THE BUSINESS OF VISCOSITY BLOG



    Your Product Finishing Process – An Asset or a Liability?

    Posted by Rob Gladstone

    Mar 16, 2020 6:15:00 AM

    Asset or Liability?

    We often think of assets and liabilities as kind of accounting terms. To oversimplify, assets are things of value that you own, and liabilities are things you owe. As we were putting together diagnostic tools, we started to use the asset/liability terminology referring to manufacturing processes. It depends on whether your process is adding value to your company or decreasing your company's value. If you can outsource a current process and save money, you definitely have a liability on your hands. If you have a process where you outperform your competition, you have an asset. If you can’t save money outsourcing and you can’t outperform your competition, we say you’re neutral. If you’re looking to convert some processes to assets, start with your most expensive, your finishing process.

    Energy Usage
    Why are the finishing processes so expensive? It’s actually a number of reasons and one of them is energy usage. With large ovens and wash systems, finishing departments often consume more energy than any of the other manufacturing processes. In some cases, it can consume more energy than all of the other departments combined.

    Robotic Paint Bell

    Environmental
    Another expensive consideration is environmental. Finishing processes use a lot of volatile materials that ultimately need to be remediated. These processes pollute both air and water. The air and water need to be cleaned up before they can be returned to the environment, for obvious reasons. This leads to waste disposal. What’s left after the process and the clean-up is a significant volume of hazardous waste and this has to be disposed of safely. This is not an inexpensive proposition.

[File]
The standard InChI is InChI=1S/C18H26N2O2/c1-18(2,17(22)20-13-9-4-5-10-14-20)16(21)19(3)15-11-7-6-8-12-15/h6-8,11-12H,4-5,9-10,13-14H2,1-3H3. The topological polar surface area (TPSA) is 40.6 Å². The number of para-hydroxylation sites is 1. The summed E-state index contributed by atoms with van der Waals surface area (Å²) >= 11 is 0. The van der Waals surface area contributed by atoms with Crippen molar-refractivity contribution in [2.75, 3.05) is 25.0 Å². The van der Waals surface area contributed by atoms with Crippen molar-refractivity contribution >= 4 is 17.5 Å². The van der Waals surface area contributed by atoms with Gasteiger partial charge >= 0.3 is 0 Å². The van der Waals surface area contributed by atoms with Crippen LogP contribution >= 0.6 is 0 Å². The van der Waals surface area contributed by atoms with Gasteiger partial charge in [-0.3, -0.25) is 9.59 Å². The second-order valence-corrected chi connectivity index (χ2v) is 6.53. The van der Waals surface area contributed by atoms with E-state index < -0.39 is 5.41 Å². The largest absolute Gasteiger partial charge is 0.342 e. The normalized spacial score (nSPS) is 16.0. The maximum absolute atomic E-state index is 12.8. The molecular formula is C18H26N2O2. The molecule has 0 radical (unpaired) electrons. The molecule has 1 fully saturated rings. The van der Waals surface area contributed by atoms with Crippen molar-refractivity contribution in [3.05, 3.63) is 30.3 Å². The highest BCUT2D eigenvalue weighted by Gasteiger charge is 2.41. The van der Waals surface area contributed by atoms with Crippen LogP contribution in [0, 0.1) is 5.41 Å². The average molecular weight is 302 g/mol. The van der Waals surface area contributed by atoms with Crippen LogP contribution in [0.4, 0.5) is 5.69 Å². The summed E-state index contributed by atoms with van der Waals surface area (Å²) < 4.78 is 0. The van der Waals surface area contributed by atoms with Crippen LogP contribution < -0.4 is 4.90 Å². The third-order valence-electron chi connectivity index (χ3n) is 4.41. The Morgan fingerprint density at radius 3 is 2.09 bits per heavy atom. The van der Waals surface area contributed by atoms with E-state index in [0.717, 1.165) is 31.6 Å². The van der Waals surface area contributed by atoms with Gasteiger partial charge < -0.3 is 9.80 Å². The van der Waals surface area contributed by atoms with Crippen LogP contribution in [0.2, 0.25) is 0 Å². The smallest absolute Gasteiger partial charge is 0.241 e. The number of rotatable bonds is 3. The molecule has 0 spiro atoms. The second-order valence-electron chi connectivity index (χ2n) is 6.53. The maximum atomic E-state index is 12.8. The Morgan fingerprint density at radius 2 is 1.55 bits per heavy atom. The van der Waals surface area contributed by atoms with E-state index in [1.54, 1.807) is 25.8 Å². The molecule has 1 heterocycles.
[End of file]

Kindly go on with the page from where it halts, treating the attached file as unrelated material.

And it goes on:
Scrap & Rework
    Finally, there’s scrap and rework. Reworking quality defects from the finishing department costs more than defects from virtually any other department in the manufacturing process. As finishing is done to a nearly complete product, scrapping a product at this stage is the equivalent of scrapping a fully completed product. Something that could have otherwise been sold.

    Process Problem or Business Problem?
    So, if you take off your process hat and put on your business-person hat, you can see that focusing effort on your finishing process can potentially yield the biggest impact on your company’s manufacturing cost structure.

    If you’re looking to create assets out of your manufacturing processes, the finishing process can be an impactful place to start.

    Topics: Industrial finishing, industrial painting, automotive paint finishing, automotive finishing

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